Mrs Engels. Gavin McCrea. Scribe.
‘No one understands men better than the women they don’t marry, and my own opinion – beknown only to God – is that the difference between one man and another doesn’t amount to much.’
So starts this sparkling debut by Gavin McCrea. A beautifully written historical novel, with some memorable one liners, it imagines the life of Lizzie Burns, an illiterate Irish woman who became Frederick Engels lover.
The novel opens in 1870, when Lizzie, a woman brought up in the Irish slums of Manchester, gets on a train bound for London with Engels, hoping that, at almost fifty, she is at last going to become the lady of the house, and to a wealthy mill owner to boot. She’s a terrific character; both humorous and uncompromising.
Set mainly in London, as Engels and his friend Marx try to spur a revolution, this novel shows a strong woman, determined to find independence, whilst realising her need to be taken care of. It’s a wonderful portrait, full of humour and insight, and is highly readable. It’s a literary read, reminiscent of Laurie Graham’s more recent books. I was beguiled by Lizzie, and hugely impressed at McCrea’s ability to capture her voice. This is a contender for my debut of the year.
Eggshells. Caitriona Lally. Liberties.
Vivian has never fitted in. Her parents always told her she was a changeling, and that she belonged to another world. They didn’t even christen her properly; her sister was called Vivian too. The novel opens with the death of her great aunt, as Vivian parcels up handfuls of the ashes to send to all the people listed in her great aunt’s address book. The house is now hers. She lives there, alone, believing she will, somehow, find a way to that other world.
Traversing North Dublin in an increasingly desperate search for a job – giving us a wonderful portrait of the area in the process, Vivian is also searching for a friend. She advertises for someone, deciding that she must be called Penelope, and have lots to say.
It took me a while to get into the head of Vivian; she has no social skills, and looks at the world through a skewed lens; but once drawn in, and began to enjoy her weird escapades and view of life. It’s fun following her logic, along with the author’s skilful play on words.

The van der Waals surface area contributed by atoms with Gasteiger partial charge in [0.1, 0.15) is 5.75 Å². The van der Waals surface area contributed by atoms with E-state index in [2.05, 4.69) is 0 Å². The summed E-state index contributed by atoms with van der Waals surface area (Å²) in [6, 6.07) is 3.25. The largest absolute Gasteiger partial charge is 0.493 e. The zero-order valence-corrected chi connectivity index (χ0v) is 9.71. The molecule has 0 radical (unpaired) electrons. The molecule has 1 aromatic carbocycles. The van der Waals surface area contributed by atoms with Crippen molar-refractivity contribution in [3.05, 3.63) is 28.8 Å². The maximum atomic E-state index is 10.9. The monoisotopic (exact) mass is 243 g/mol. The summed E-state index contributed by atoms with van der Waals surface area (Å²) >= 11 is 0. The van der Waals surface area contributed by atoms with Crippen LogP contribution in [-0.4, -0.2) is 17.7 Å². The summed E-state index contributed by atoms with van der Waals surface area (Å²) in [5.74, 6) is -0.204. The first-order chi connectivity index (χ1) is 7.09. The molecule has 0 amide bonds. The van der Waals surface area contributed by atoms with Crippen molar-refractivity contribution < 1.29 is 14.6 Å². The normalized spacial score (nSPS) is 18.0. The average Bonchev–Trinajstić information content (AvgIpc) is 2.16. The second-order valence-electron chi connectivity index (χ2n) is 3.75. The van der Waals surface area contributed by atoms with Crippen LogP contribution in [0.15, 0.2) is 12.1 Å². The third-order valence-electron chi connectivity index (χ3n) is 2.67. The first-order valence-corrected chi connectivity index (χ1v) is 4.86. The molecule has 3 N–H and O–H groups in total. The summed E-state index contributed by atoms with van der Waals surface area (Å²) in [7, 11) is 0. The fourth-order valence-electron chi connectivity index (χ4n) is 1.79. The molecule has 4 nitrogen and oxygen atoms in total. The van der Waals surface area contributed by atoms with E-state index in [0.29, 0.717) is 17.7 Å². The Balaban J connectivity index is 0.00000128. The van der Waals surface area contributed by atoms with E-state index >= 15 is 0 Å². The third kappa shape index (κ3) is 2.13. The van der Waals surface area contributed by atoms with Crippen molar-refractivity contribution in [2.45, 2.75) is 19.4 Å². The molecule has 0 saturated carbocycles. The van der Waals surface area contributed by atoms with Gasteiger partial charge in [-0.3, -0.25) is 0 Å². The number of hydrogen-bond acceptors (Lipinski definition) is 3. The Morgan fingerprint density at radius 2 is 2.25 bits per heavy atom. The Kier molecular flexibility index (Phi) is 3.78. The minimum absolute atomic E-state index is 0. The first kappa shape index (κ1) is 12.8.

Reading like a modern fairy tale, this novel has hidden depths. It’s a touching account of difference, showing how life must feel for someone who can never conform, and for whom the world is an incomprehensible place. It’s a quirky look at loneliness, friendship and hope, and is a highly impressive debut.
All That I Leave Behind. Alison Walsh. Hachette Books Ireland.
A freelance editor, Alison Walsh has already written a bestselling factual book; In my Mother’s Shoes looked at motherhood through three generation of women; and Alison returns to the general theme in her debut novel.
Examining the effect of an absent mother on the children she left behind, the novel starts off with Michelle, the mother, looking back on her marriage, and the day she left it, and her children behind, in the belief that there was no other choice.
A whopping family saga, the novel centres on Mary-Pat, an irritating woman with a need to stay in control; her twin siblings, the spoilt radio presenter’s wife June, and Pius, who lives alone growing increasingly eccentric. Their father, meanwhile, is deteriorating in a nursing home, suffering the early stages of dementia.
The sibling’s uneasy equilibrium is upset when Rosie, their estranged younger sister, breezes in from the States to get married from her childhood home. Long held secrets emerge which force change on everyone.
This is an absorbing beach read, told from various points of view. It’s enjoyable, with good local colour, but I could never quite believe in Michelle’s sanctimonious conviction that she had acted through lack of choice. It was the younger sister, Rosie’s tale that carried the most resonance for me.
The Bones of It. Kelly Creighton. Liberties.
Scott McAuley is thrown out of university in England, and returns to County Down where he finds work in a garden centre. Clearly intelligent, he can’t get on with his father, who spent most of Scott’s childhood in prison for murdering teenagers. Set free after the Good Friday Agreement, he is now working as a counsellor.
The events of a year are told through Scott’s diary entries. Looking back at his time at university, he writes of his then girlfriend, Jasmine; he loves her, but has been denied all contact with her, and this has something to do with his expulsion. His current love is Klaudia, who works with him at the garden centre, but it becomes clear the affection is all one sided.
As the novel progresses, we realise that Scott is far from a reliable narrator. As he battles with his father, Duke, and talks of crimes committed by others, we start to realise just how troubled this young man is.